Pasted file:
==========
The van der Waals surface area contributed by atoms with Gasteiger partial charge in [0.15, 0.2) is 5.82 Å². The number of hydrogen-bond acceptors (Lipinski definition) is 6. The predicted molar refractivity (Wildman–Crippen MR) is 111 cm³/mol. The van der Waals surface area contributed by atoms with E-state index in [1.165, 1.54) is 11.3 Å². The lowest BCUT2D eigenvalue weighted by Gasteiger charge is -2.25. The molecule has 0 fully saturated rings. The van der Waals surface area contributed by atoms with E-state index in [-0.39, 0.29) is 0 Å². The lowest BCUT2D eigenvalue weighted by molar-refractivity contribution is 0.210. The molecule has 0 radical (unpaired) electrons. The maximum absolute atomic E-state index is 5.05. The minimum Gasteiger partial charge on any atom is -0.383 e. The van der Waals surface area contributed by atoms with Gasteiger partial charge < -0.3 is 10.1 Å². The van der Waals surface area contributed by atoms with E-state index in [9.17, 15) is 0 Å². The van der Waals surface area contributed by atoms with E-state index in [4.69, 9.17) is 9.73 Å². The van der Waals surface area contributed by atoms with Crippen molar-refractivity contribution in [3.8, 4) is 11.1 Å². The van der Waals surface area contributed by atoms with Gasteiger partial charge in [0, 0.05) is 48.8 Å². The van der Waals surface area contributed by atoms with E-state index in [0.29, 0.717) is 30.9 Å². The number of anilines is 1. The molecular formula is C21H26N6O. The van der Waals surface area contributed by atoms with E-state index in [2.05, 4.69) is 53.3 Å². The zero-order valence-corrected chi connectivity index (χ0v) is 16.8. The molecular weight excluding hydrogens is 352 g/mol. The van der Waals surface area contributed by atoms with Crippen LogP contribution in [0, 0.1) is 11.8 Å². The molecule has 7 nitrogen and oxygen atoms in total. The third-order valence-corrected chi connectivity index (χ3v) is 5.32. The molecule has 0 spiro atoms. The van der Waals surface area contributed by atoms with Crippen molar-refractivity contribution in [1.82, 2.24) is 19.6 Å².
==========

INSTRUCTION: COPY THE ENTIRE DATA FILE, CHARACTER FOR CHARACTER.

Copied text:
The van der Waals surface area contributed by atoms with Gasteiger partial charge in [0.15, 0.2) is 5.82 Å². The number of hydrogen-bond acceptors (Lipinski definition) is 6. The predicted molar refractivity (Wildman–Crippen MR) is 111 cm³/mol. The van der Waals surface area contributed by atoms with E-state index in [1.165, 1.54) is 11.3 Å². The lowest BCUT2D eigenvalue weighted by Gasteiger charge is -2.25. The molecule has 0 fully saturated rings. The van der Waals surface area contributed by atoms with E-state index in [-0.39, 0.29) is 0 Å². The lowest BCUT2D eigenvalue weighted by molar-refractivity contribution is 0.210. The molecule has 0 radical (unpaired) electrons. The maximum absolute atomic E-state index is 5.05. The minimum Gasteiger partial charge on any atom is -0.383 e. The van der Waals surface area contributed by atoms with Gasteiger partial charge < -0.3 is 10.1 Å². The van der Waals surface area contributed by atoms with E-state index in [9.17, 15) is 0 Å². The van der Waals surface area contributed by atoms with E-state index in [4.69, 9.17) is 9.73 Å². The van der Waals surface area contributed by atoms with Crippen molar-refractivity contribution in [3.8, 4) is 11.1 Å². The van der Waals surface area contributed by atoms with Gasteiger partial charge in [0, 0.05) is 48.8 Å². The van der Waals surface area contributed by atoms with E-state index in [0.29, 0.717) is 30.9 Å². The number of anilines is 1. The molecular formula is C21H26N6O. The van der Waals surface area contributed by atoms with E-state index in [2.05, 4.69) is 53.3 Å². The zero-order valence-corrected chi connectivity index (χ0v) is 16.8. The molecular weight excluding hydrogens is 352 g/mol. The van der Waals surface area contributed by atoms with Crippen LogP contribution in [0, 0.1) is 11.8 Å². The molecule has 7 nitrogen and oxygen atoms in total. The third-order valence-corrected chi connectivity index (χ3v) is 5.32. The molecule has 0 spiro atoms. The van der Waals surface area contributed by atoms with Crippen molar-refractivity contribution in [1.82, 2.24) is 19.6 Å².